People turning to smart speakers such as Amazon Echo to ‘declutter’

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Amazon Echo Sub
Amazon recently added the Echo Sub to its line-up (Amazon/PA)

Users of smart speakers such as Amazon Echo and Google Home see the technology as a way to declutter and use fewer screens in their day-to-day lives, new research suggests.

The number of people using intelligent voice-activated speakers has almost doubled in the last year, with 10% of the UK saying they regularly use one, the Reuters Institute found.

Consumers said they saw smart speakers as a chance to declutter, replacing traditional radios around the home, particularly in living rooms, kitchens and bedrooms, and instead choosing to listen to live web streams of radio broadcasts.

Many indicated that they expect voice to have largely replaced remote controls for TV and other household devices.

“These technologies are still at an early stage,” said Nic Newman, author of the report, The Future of Voice and the Implications for News.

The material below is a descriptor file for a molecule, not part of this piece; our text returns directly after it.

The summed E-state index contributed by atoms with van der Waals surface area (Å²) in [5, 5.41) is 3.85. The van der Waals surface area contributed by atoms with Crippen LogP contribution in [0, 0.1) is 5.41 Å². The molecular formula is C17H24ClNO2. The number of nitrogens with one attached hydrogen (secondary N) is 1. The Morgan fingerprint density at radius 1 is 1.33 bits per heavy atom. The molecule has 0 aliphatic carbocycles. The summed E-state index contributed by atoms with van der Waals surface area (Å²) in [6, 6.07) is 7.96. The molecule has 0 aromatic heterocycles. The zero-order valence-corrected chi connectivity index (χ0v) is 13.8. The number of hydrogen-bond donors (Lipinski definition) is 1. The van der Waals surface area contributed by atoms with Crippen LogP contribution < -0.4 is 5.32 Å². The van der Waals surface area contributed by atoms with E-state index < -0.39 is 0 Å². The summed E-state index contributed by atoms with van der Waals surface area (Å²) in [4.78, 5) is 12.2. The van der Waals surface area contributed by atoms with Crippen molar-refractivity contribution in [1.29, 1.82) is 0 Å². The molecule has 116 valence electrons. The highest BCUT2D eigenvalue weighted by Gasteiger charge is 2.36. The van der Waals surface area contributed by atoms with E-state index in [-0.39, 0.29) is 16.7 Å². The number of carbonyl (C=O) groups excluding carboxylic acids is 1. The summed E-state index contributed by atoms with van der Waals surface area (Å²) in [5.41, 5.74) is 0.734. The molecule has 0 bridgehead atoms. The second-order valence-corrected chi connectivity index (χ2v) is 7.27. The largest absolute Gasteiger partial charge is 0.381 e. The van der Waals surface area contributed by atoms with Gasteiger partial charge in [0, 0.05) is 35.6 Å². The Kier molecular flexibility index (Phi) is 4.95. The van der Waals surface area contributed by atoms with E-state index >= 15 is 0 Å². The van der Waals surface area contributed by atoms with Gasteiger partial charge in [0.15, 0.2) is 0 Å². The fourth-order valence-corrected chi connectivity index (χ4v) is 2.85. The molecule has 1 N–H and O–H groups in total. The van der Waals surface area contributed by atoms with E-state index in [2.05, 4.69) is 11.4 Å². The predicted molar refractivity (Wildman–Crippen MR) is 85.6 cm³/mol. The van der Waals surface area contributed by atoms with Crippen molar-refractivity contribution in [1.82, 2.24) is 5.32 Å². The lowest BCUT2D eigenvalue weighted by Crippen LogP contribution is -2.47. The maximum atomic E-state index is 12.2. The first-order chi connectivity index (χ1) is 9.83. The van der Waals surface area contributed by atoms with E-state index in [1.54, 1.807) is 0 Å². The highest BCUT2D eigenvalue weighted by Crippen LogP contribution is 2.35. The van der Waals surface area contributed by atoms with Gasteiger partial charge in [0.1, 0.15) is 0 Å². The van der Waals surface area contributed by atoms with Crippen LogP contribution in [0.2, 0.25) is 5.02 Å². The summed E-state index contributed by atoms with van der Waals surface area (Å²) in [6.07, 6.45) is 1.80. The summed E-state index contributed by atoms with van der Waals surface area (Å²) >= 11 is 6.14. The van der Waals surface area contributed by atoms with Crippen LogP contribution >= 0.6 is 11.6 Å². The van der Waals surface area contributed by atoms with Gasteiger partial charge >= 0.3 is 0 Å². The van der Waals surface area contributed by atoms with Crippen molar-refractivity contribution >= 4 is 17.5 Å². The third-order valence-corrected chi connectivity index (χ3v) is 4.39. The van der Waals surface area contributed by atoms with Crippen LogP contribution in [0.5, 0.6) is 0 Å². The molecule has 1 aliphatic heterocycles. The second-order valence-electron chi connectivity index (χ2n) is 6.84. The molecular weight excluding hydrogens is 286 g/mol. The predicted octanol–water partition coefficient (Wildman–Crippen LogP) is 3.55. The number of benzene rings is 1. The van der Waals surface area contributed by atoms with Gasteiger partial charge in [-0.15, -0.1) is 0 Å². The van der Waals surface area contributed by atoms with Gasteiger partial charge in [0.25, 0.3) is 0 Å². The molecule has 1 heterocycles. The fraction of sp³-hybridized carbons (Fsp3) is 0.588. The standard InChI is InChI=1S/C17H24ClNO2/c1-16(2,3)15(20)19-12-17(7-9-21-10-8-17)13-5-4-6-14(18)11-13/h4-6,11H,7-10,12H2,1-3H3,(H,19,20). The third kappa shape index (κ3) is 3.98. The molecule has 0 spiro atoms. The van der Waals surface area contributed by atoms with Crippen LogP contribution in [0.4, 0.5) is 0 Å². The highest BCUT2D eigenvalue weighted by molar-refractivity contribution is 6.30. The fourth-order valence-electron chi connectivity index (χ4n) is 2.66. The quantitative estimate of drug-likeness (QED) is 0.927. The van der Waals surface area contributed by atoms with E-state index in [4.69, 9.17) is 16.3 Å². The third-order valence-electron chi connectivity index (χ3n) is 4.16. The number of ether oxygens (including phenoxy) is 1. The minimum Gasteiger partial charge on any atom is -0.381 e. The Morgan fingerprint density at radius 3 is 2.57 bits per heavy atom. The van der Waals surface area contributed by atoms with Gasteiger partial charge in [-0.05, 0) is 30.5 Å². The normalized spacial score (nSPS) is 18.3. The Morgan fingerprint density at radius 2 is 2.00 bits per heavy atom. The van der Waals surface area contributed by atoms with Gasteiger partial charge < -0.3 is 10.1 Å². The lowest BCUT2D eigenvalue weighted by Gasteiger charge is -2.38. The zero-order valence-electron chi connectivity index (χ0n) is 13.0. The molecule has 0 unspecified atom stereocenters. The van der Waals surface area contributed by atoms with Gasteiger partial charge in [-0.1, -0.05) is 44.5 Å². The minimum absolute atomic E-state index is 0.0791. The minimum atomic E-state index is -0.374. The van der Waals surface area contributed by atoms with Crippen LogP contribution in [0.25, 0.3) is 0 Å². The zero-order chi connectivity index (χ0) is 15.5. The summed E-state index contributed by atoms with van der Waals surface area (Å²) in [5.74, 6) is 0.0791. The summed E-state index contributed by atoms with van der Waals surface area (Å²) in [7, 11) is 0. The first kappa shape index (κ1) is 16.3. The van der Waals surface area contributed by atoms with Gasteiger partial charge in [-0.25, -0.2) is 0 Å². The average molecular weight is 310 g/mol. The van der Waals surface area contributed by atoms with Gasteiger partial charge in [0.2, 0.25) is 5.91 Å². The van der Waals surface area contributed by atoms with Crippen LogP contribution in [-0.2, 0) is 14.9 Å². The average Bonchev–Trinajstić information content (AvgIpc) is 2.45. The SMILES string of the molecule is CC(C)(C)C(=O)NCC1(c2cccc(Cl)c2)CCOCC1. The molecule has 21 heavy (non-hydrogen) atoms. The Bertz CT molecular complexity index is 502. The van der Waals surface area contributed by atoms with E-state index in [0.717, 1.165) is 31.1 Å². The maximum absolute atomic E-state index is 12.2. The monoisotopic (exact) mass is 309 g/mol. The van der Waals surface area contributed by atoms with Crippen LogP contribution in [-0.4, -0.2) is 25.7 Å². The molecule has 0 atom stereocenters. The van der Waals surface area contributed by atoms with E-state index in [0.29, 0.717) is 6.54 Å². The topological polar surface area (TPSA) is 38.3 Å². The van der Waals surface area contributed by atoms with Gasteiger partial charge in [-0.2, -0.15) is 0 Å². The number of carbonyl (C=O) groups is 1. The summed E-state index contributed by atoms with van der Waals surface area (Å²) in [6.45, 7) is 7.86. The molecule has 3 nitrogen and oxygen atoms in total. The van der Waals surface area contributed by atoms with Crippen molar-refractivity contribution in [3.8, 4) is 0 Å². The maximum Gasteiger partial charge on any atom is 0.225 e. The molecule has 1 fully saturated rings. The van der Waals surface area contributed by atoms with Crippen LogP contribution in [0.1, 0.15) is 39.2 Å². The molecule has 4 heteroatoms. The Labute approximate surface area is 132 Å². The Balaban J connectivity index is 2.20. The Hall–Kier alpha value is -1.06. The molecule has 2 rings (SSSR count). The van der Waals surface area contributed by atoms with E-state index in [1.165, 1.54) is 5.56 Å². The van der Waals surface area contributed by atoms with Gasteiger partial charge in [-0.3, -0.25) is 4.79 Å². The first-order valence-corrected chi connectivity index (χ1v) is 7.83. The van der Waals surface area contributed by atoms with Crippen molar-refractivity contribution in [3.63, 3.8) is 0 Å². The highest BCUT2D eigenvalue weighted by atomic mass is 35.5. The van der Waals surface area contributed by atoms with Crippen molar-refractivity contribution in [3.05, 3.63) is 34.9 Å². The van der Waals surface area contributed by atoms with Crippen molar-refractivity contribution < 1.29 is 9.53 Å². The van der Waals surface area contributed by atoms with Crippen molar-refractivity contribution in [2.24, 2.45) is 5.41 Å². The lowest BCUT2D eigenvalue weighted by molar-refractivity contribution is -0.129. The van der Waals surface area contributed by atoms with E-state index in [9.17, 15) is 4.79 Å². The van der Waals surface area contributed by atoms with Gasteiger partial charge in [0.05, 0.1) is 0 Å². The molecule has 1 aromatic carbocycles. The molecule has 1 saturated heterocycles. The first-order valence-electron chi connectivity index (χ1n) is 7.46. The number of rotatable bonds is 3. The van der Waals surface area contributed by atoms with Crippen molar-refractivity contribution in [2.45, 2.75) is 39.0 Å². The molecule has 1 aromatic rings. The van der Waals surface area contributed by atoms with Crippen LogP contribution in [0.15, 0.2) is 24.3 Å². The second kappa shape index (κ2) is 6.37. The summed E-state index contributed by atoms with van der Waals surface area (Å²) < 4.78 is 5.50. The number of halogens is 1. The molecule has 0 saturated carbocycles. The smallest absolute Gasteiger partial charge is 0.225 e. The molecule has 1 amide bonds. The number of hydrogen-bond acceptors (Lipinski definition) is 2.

“We will increasingly use our voice to control devices and access media, because it is a quicker and more convenient input for many purposes than touchscreens or remote controls.”

The research also showed that people saw smart speakers as an effective way to spend less time with screens, helping them detach from the distractions sometimes posed by the internet.

Tech giants have remained silent about the exact number of smart speakers they have sold. However, the report’s data, based on a survey of 1,000 UK smart speaker owners, suggests that Amazon Echo is currently in the lead with just under three-quarters of the market (74%).

This is followed by Google Home at 14% and Sonos One (which is powered by Alexa) taking 5%.

Chris Price